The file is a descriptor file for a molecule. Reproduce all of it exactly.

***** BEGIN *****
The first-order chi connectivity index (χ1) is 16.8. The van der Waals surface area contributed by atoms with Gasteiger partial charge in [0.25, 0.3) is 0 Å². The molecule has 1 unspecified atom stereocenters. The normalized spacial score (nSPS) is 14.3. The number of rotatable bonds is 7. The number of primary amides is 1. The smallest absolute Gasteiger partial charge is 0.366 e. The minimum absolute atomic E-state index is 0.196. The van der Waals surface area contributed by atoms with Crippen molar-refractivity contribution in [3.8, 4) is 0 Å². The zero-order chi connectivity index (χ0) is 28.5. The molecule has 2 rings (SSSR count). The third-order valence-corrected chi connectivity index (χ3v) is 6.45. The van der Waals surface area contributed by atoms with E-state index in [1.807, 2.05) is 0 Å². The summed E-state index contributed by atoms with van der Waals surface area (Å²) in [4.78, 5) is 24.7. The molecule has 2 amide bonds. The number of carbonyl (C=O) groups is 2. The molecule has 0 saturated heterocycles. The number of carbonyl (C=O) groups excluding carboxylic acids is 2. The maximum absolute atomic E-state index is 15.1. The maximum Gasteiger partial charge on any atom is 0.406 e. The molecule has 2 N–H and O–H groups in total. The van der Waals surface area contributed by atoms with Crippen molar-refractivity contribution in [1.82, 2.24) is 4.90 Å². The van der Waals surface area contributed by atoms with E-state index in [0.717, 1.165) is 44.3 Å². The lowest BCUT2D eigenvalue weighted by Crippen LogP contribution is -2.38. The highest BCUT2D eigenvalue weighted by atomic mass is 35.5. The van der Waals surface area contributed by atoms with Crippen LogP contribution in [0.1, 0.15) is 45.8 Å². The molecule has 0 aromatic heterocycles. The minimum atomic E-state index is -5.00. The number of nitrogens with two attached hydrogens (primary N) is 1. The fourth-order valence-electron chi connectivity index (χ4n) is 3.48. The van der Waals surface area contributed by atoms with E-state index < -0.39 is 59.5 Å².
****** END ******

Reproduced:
The first-order chi connectivity index (χ1) is 16.8. The van der Waals surface area contributed by atoms with Gasteiger partial charge in [0.25, 0.3) is 0 Å². The molecule has 1 unspecified atom stereocenters. The normalized spacial score (nSPS) is 14.3. The number of rotatable bonds is 7. The number of primary amides is 1. The smallest absolute Gasteiger partial charge is 0.366 e. The minimum absolute atomic E-state index is 0.196. The van der Waals surface area contributed by atoms with Crippen molar-refractivity contribution in [3.8, 4) is 0 Å². The zero-order chi connectivity index (χ0) is 28.5. The molecule has 2 rings (SSSR count). The third-order valence-corrected chi connectivity index (χ3v) is 6.45. The van der Waals surface area contributed by atoms with E-state index in [1.807, 2.05) is 0 Å². The summed E-state index contributed by atoms with van der Waals surface area (Å²) in [4.78, 5) is 24.7. The molecule has 2 amide bonds. The number of carbonyl (C=O) groups is 2. The molecule has 0 saturated heterocycles. The number of carbonyl (C=O) groups excluding carboxylic acids is 2. The maximum absolute atomic E-state index is 15.1. The maximum Gasteiger partial charge on any atom is 0.406 e. The molecule has 2 N–H and O–H groups in total. The van der Waals surface area contributed by atoms with Crippen molar-refractivity contribution in [1.82, 2.24) is 4.90 Å². The van der Waals surface area contributed by atoms with E-state index in [0.717, 1.165) is 44.3 Å². The lowest BCUT2D eigenvalue weighted by Crippen LogP contribution is -2.38. The highest BCUT2D eigenvalue weighted by atomic mass is 35.5. The van der Waals surface area contributed by atoms with Crippen LogP contribution in [0.1, 0.15) is 45.8 Å². The molecule has 0 aromatic heterocycles. The minimum atomic E-state index is -5.00. The number of nitrogens with two attached hydrogens (primary N) is 1. The fourth-order valence-electron chi connectivity index (χ4n) is 3.48. The van der Waals surface area contributed by atoms with E-state index < -0.39 is 59.5 Å².